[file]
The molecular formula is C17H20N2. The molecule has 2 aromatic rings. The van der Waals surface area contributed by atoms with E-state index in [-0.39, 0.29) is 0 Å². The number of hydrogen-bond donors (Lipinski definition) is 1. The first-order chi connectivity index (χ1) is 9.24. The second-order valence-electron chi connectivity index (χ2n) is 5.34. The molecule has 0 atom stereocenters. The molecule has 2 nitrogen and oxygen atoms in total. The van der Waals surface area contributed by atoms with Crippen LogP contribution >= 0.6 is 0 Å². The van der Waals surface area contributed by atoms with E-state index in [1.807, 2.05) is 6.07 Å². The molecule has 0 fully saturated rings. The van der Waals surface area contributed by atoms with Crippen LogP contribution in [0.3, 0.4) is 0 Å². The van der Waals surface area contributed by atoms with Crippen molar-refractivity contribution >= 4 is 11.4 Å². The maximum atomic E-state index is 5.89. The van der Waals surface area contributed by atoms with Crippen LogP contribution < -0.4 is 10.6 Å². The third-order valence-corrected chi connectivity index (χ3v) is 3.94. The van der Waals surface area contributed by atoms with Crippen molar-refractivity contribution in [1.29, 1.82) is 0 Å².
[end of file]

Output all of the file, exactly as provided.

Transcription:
The molecular formula is C17H20N2. The molecule has 2 aromatic rings. The van der Waals surface area contributed by atoms with E-state index in [-0.39, 0.29) is 0 Å². The number of hydrogen-bond donors (Lipinski definition) is 1. The first-order chi connectivity index (χ1) is 9.24. The second-order valence-electron chi connectivity index (χ2n) is 5.34. The molecule has 0 atom stereocenters. The molecule has 2 nitrogen and oxygen atoms in total. The van der Waals surface area contributed by atoms with Crippen LogP contribution >= 0.6 is 0 Å². The van der Waals surface area contributed by atoms with E-state index in [1.807, 2.05) is 6.07 Å². The molecule has 0 fully saturated rings. The van der Waals surface area contributed by atoms with Crippen LogP contribution in [0.3, 0.4) is 0 Å². The van der Waals surface area contributed by atoms with Crippen molar-refractivity contribution >= 4 is 11.4 Å². The maximum atomic E-state index is 5.89. The van der Waals surface area contributed by atoms with Crippen LogP contribution < -0.4 is 10.6 Å². The third-order valence-corrected chi connectivity index (χ3v) is 3.94. The van der Waals surface area contributed by atoms with Crippen molar-refractivity contribution in [1.29, 1.82) is 0 Å².